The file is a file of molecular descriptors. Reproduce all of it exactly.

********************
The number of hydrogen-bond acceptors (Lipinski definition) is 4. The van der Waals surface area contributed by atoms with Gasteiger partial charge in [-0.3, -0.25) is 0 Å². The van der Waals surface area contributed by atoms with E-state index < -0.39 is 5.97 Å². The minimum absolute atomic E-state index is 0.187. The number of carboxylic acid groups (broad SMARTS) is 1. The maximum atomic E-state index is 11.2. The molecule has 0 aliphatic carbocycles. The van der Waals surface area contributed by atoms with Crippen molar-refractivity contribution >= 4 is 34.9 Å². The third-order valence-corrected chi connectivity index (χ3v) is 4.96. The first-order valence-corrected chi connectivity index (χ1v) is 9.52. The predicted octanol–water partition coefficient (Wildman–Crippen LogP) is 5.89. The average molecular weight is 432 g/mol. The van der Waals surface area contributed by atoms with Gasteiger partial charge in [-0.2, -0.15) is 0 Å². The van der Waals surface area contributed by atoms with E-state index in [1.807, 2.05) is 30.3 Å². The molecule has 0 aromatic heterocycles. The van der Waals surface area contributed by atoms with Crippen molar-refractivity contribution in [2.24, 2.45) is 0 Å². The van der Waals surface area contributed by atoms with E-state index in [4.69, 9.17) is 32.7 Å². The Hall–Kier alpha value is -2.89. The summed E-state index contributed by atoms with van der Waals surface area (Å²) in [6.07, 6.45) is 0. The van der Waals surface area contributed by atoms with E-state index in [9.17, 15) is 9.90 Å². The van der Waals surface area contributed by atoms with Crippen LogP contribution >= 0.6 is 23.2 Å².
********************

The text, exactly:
The number of hydrogen-bond acceptors (Lipinski definition) is 4. The van der Waals surface area contributed by atoms with Gasteiger partial charge in [-0.3, -0.25) is 0 Å². The van der Waals surface area contributed by atoms with E-state index < -0.39 is 5.97 Å². The minimum absolute atomic E-state index is 0.187. The number of carboxylic acid groups (broad SMARTS) is 1. The maximum atomic E-state index is 11.2. The molecule has 0 aliphatic carbocycles. The van der Waals surface area contributed by atoms with Crippen molar-refractivity contribution >= 4 is 34.9 Å². The third-order valence-corrected chi connectivity index (χ3v) is 4.96. The first-order valence-corrected chi connectivity index (χ1v) is 9.52. The predicted octanol–water partition coefficient (Wildman–Crippen LogP) is 5.89. The average molecular weight is 432 g/mol. The van der Waals surface area contributed by atoms with Gasteiger partial charge in [-0.2, -0.15) is 0 Å². The van der Waals surface area contributed by atoms with E-state index in [1.807, 2.05) is 30.3 Å². The molecule has 0 aromatic heterocycles. The van der Waals surface area contributed by atoms with Crippen molar-refractivity contribution in [2.24, 2.45) is 0 Å². The van der Waals surface area contributed by atoms with E-state index in [4.69, 9.17) is 32.7 Å². The Hall–Kier alpha value is -2.89. The summed E-state index contributed by atoms with van der Waals surface area (Å²) in [6.07, 6.45) is 0. The van der Waals surface area contributed by atoms with E-state index in [9.17, 15) is 9.90 Å². The van der Waals surface area contributed by atoms with Crippen LogP contribution >= 0.6 is 23.2 Å².